These partnerships include schemes such as building veterinary pharmacies for livestock associations, developing local chlorine and soap production with women’s organizations, training water point management committees and trades associations, and repairing pumps and well-digging equipment.
Minimizing the risks of natural disasters over the long term
of natural disasters
natural disasters in 2015
versus 26 in 1950⁶
million people affected
by natural disasters in 2016⁷
billion USD is the
cost of natural
disasters in 2022⁸
After the flood, the embankment protecting the village was destroyed. SOLIDARITÉS INTERNATIONAL compensated us for rebuilding it and to level 4 kilometres of the main road, which was also completely destroyed.
Ful Jan Katum Bibi, Bangladeshi villager
Over 250 million people have been affected by natural disasters in the last decade. 95% of these people live in developing countries. Climate change has a long-term influence on the increasing intensity and frequency of these disasters. SOLIDARITÉS INTERNATIONAL incorporates a natural disaster risk analysis to ensure that its schemes are of the utmost suitability.
ReBuilding and anticipating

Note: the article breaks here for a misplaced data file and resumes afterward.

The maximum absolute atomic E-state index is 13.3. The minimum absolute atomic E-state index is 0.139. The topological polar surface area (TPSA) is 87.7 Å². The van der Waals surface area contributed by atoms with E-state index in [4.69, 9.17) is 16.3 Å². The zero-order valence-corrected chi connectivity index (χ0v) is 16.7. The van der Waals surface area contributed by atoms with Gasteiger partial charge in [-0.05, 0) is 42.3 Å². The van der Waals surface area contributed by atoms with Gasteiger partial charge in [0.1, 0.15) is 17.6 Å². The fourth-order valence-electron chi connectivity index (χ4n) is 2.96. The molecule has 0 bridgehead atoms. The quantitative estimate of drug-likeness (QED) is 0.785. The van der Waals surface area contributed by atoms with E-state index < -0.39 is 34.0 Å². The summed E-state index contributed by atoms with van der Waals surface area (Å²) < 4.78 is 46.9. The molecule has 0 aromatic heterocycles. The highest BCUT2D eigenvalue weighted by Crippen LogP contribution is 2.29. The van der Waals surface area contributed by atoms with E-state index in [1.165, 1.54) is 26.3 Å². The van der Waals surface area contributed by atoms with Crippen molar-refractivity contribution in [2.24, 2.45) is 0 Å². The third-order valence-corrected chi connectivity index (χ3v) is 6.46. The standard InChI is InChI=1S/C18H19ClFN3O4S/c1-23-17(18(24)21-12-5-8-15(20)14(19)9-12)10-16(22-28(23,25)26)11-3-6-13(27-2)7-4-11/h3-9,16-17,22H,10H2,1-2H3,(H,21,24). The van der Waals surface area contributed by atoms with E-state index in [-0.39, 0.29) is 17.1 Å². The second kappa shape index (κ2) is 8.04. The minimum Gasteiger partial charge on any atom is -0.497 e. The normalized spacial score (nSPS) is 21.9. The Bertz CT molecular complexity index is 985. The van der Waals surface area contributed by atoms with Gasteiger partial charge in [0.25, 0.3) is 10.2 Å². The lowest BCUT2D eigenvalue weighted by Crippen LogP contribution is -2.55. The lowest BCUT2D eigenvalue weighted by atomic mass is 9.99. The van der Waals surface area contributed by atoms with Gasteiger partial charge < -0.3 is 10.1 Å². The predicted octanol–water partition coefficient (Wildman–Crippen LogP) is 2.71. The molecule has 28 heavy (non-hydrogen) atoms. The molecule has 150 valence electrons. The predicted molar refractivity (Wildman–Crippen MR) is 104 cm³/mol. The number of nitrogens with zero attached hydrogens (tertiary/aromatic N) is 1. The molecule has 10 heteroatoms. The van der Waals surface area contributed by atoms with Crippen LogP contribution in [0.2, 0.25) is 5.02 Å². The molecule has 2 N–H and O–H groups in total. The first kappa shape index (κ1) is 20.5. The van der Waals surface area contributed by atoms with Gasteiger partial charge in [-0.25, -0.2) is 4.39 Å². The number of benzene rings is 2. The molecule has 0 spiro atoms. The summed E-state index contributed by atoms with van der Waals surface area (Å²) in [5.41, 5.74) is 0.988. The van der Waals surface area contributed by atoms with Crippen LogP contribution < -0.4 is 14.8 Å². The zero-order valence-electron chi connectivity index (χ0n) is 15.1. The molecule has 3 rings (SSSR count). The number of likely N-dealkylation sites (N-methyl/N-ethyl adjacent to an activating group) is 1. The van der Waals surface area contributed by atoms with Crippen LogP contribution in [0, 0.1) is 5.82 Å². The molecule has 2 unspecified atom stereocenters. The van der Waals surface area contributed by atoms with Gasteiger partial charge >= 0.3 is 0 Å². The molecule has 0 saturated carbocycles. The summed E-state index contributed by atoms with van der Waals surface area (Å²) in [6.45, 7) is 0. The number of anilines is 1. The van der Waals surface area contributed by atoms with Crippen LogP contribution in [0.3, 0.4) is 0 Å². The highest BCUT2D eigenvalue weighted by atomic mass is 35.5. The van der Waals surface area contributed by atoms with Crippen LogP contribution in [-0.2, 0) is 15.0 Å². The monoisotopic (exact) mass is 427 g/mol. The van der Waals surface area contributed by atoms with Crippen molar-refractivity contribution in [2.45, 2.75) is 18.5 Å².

In the aftermath of a natural disaster, SOLIDARITÉS INTERNATIONAL delivers an emergency response by helping communities cover their basic needs. But it doesn’t stop there. Right from the start, we introduce activities designed to boost communities’ capacities, ensuring that they are better prepared should a new disaster occur and that any negative impacts (destruction of crops, housing, food stocks, basic infrastructures and drinking water access) are minimized. Whether they face flooding, forest fires or drought, communities have always been able to autonomously develop solidarity, adaptation and prevention mechanisms to reduce the impact of such disasters. It is in this context that SOLIDARITÉS INTERNATIONAL works in conjunction with communities, promoting a model whereby the community manages its own disaster risks.
Together, we work to find solutions to help boost the resilience of people living in disaster-prone areas. Examples include raised latrines in Pakistan, the rehabilitation of embankments in Bangladesh to reduce the impact of flooding, community management of pastureland in Afghanistan (enabling better conservation of natural resources in the face of an unpredictable climate), the incorporation of natural disaster risk analysis when rebuilding neighbourhoods in Haiti, and the creation of water management committees in areas hit by drought in Kenya.
Source figures :
¹Pastoralism | Policy Support and Governance Portal | Food and Agriculture Organization of the United Nations (fao.org)
²STATISTICAL YEARBOOK WORLD FOOD AND AGRICULTURE 2022 (fao.org)
³Rapport Sanitation and Water for All, 2020
⁴Four billion people facing severe water scarcity – Science Advances, February 2016
⁵2022 Global natural disaster assessment report | PreventionWeb
⁶EM-DAT, CRED / UCLouvain (2023)
⁷EM-DAT, CRED / UCLouvain (2023)
⁸2022 Global natural disaster assessment report | PreventionWeb
Should you have any questions, please contact Amélie Cardon.
At head office